FCC Chair Balks at Verizon's Spectrum Plea
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Despite pressure from mobile carrier Verizon Wireless, the Federal Communications Commission (FCC) will not change its rules for January's upcoming wireless spectrum auction, FCC Chairman Kevin Martin said yesterday, according to published reports.
"I don't have any plans to try to revise our open-platform rule the way Verizon wants us to," Martin told reporters outside a congressional hearing, according to a Reuters report.
Martin and the FCC have been under fire from Verizon and other wireless industry giants for requiring winners in the auction for one highly coveted portion of the 700MHz spectrum to comply with open-access rules.
The commission mandated in July that those winners must allow consumers access using any mobile device or software they wish. That move sought to encourage non-traditional companies, such as Google and other Internet firms, to participate in the 700MHz auction -- injecting new competition into wireless services.
Meanwhile, Google accused Verizon of playing dirty in its attempt to undermine the rules on open access.
"Verizon is lobbying behind the scenes (and in apparent violation of FCC rules) to once again convince the FCC to water down key aspects of the pro-consumer rule provisions," Richard Whitt, Google's Washington Media and Telecom Counsel wrote in a post last week on the company's public policy blog.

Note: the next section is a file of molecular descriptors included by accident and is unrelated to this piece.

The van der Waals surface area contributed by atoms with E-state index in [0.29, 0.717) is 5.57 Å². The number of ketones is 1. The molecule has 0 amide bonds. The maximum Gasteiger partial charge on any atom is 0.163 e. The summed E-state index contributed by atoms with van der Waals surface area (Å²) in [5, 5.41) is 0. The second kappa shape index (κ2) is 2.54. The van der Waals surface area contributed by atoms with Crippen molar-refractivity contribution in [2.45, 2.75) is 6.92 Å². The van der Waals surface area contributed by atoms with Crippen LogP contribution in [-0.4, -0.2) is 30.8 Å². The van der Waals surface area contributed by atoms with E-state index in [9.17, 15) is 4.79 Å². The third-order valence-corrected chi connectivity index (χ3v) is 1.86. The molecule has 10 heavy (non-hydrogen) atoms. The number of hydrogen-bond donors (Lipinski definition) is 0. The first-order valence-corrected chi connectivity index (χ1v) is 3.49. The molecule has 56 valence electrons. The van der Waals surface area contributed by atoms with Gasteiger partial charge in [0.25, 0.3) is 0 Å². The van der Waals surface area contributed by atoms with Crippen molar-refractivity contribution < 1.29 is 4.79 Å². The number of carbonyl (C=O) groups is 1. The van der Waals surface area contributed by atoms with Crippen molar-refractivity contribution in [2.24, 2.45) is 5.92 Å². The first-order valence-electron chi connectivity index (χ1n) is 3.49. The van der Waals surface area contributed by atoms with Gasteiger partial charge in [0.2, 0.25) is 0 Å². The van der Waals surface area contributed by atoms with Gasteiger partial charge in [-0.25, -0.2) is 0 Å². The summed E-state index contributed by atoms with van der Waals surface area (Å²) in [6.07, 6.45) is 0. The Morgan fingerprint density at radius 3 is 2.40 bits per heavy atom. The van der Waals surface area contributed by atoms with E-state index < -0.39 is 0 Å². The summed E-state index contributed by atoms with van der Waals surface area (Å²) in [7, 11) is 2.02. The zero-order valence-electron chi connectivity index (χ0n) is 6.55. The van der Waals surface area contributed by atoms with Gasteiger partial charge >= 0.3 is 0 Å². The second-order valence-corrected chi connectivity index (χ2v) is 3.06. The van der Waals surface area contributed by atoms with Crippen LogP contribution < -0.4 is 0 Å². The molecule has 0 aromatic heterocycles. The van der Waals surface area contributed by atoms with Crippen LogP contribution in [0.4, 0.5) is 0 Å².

"Any attempt to change the reading of this rules language would seriously undermine the promise of consumers seeking more choices of wireless providers and services," he wrote.
A spokesperson from the Internet search leader, which has said the open-access rules must be in place before it commits to bidding, told InternetNews.com that Whitt's statement best reflects the company's stance on the matter.
Verizon was not immediately available for comment.
The new developments follow months of back-and-forth between a number of companies each with vested interests in seeing the 700MHz spectrum auction go their way. Much of the heat has come from the nation's largest carriers, several of whom who had been planning to participate in the auction.
Among the most vocal of those has been Verizon Wireless. Last month, the company reacted to the FCC's open-access requirements by filing suit against the commission. The company charged that open-access rules violate the U.S. Constitution, exceed the FCC's authority and are contrary to other laws.
The company also blasted the FCC's moves in a separate filing with the commission, arguing that the wireless market is already sufficient competitive.
Verizon also said in its July filing that open-access rules depart from congressional and FCC's officials' efforts at deregulation, and that enforced open access would hurt protected speech by placing a platform for that speech under government control.
Other parties, meanwhile, have joined the effort to lobby for rule changes even more dramatic than those proposed by the FCC. In late September, nascent mobile carrier Frontline Wireless asked the FCC to lower minimum prices for participating in the spectrum auction, arguing such a move would be fairer to smaller wireless companies seeking to compete.
Frontline also warned against the possibility of large carriers exploiting an apparent loophole in existing auction rules. The concern is that if an auction for a portion of the spectrum doesn't receive sufficient bids, that block would be re-auctioned without any open-access requirements.
The firm's executives said that without competition from emerging, smaller carriers, large players like Verizon would simply sit out the early stages of the auction to dodge the open-access rules entirely.